Super Mario Galaxy 2
What parents need to know
Parents Need to Know
Parents need to know that Super Mario Galaxy 2 is a nearly all-ages platformer with only mild cartoon violence. Mario is the quintessential video game protagonist, an unquestionably good soul journeying to save his princess from an evil monster named Bowser. He fights enemies, but only those of the cartoonish, non-human variety and using whimsical attacks, such as ground pounds, spins, and special abilities that let him turn into a rolling boulder or use a dinosaur’s tongue to grab and swallow up foes. Several situations force players to put on their thinking caps to solve tricky platforming problems and figure out how to beat clever bosses. If you let your kids play the original, there’s no reason not to let them play this one, too. It’s worth adding, though, that Mario is possibly the most commercial video game property in existence, and once a child begins on this plumber’s path, there’s really no turning back.
What's it about?
Poor Peach, Mario’s perpetual princess in distress, is kidnapped by the beastly, shell-backed Bowser yet again at the outset of SUPER MARIO GALAXY 2, a sequel to one of the Wii’s most popular games. As Mario sets out on his journey to save her he enlists the aid of a pudgy purple spaceship mechanic named Lubba, who sets him up with a giant Mario head of a spaceship that lets him travel the galaxy in search of his abducted royal. The only catch is that the ship is fueled by power stars, and Mario has to earn them one by one by visiting various galaxies, working his way through countless platforming challenges, and defeating quick and crafty bosses. Along the way, he’ll find and ride on his old friend Yoshi the dinosaur, discover useful items, and locate loads of power-ups. A second player can join in on the fun by using a second remote to collect starbits and coins and distract enemies.
Is it any good?
Recent Mario platformers have tended to take the form of original games rather than direct sequels, but Nintendo game brain Shigeru Miyamoto believed the original Super Mario Galaxy only scratched the surface of the sort of platforming possible in a space-themed world. Apparently he was right, because while the second game feels very much like its predecessor in terms of graphics and controls, very little of what players do is the same.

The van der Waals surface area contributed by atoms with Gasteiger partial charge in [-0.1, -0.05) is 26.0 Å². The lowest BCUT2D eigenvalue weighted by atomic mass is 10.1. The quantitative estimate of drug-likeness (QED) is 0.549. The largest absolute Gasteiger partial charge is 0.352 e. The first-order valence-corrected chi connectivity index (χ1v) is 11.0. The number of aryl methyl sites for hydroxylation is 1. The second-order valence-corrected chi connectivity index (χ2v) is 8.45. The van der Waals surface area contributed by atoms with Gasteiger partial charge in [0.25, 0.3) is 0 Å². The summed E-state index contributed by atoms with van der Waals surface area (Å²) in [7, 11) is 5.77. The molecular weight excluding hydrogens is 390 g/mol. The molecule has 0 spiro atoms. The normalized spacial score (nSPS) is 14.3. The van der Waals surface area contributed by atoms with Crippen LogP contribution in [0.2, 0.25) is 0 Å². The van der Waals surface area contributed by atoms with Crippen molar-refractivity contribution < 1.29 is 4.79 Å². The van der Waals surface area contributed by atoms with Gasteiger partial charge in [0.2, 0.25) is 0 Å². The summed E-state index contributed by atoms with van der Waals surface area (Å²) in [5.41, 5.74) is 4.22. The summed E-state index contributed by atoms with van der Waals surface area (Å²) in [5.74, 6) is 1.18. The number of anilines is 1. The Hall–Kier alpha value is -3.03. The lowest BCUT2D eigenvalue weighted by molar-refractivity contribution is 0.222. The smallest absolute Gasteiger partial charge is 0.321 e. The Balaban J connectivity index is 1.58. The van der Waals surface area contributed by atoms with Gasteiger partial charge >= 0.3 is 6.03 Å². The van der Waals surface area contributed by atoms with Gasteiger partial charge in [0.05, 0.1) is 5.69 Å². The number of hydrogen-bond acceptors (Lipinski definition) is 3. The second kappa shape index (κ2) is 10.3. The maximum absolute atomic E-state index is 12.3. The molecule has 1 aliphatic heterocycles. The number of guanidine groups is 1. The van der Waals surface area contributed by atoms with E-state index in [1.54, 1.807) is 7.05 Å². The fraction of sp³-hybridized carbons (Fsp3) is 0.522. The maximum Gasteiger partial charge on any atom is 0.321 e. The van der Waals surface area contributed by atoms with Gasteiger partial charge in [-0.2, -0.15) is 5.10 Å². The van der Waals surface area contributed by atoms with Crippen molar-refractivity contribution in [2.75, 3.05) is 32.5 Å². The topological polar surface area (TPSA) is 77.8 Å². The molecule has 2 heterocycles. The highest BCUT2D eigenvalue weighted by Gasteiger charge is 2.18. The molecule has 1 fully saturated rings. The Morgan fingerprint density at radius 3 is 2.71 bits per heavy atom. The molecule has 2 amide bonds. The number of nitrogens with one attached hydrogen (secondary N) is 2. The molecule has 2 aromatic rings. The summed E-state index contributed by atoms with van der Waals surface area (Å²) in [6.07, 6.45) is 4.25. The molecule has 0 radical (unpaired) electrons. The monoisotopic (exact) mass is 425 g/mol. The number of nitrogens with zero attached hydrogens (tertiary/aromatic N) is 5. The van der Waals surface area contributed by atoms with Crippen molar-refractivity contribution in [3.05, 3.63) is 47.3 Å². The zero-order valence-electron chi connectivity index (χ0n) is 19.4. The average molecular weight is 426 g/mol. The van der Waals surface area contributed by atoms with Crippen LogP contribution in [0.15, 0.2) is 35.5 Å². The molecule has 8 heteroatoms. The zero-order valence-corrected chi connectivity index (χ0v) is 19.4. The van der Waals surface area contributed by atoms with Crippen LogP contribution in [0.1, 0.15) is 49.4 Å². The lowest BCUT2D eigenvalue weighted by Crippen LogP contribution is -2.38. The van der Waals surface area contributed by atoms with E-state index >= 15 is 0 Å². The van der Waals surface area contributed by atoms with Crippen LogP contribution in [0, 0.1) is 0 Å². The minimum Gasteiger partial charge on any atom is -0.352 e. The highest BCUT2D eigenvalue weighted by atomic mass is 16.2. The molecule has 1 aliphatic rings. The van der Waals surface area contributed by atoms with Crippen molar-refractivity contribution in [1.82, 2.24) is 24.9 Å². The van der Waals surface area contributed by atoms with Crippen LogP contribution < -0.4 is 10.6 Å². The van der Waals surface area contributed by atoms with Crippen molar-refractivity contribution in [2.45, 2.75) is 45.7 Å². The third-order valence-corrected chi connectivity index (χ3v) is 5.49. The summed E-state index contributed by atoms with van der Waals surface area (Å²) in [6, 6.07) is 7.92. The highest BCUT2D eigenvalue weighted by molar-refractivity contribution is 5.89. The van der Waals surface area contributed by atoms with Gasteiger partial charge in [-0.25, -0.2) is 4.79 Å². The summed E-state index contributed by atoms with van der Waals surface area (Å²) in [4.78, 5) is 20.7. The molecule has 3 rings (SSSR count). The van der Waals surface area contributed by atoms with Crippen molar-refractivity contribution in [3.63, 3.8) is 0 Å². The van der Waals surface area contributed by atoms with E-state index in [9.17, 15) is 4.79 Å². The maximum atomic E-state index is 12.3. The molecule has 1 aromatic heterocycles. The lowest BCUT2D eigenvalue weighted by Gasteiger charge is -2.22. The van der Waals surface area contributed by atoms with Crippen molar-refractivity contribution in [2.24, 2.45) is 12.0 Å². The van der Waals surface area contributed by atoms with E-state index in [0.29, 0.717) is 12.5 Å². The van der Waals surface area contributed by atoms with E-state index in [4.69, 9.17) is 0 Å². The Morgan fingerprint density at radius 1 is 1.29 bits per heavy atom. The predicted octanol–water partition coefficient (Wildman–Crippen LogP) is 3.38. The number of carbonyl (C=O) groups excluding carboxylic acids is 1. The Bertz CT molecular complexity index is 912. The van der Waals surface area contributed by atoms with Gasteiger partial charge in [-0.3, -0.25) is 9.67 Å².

Mario has loads of fresh powers, such as tumbling around like a boulder as Rock Mario and flying through walls as Boo Mario. Plus, the platforming challenges are at least as clever and compelling as those found in the original. For example, shoving Jenga-style blocks around a wood-themed galaxy is great fun, as is using a giant drill to tunnel through and inside of planets. Meanwhile, the addition of Yoshi creates a slew of new possibilities, whether it’s eating a bulb berry to light a path through an invisible haunted house or using his talented tongue to grab and swallow enemies. Put simply, Super Mario Galaxy 2 is the medium of games at its very best. Child or parent, this is one not to be missed.
Families can talk about...
Families can talk about Mario’s continued all-ages appeal. One generation after another has flocked to his games, and parents and grandparents continue to have as much fun with him as they did when they were younger. What is it about this franchise that has made it the most popular not just in our country, but around the world? What do you like about it?
Families can also discuss the role of male and female characters in the Mario games. Does it seem like the females are always in need of rescuing? Do you think this might have some impact on how the kids who play these games view men and women? Or is it all so fantastical that gender roles hold little meaning?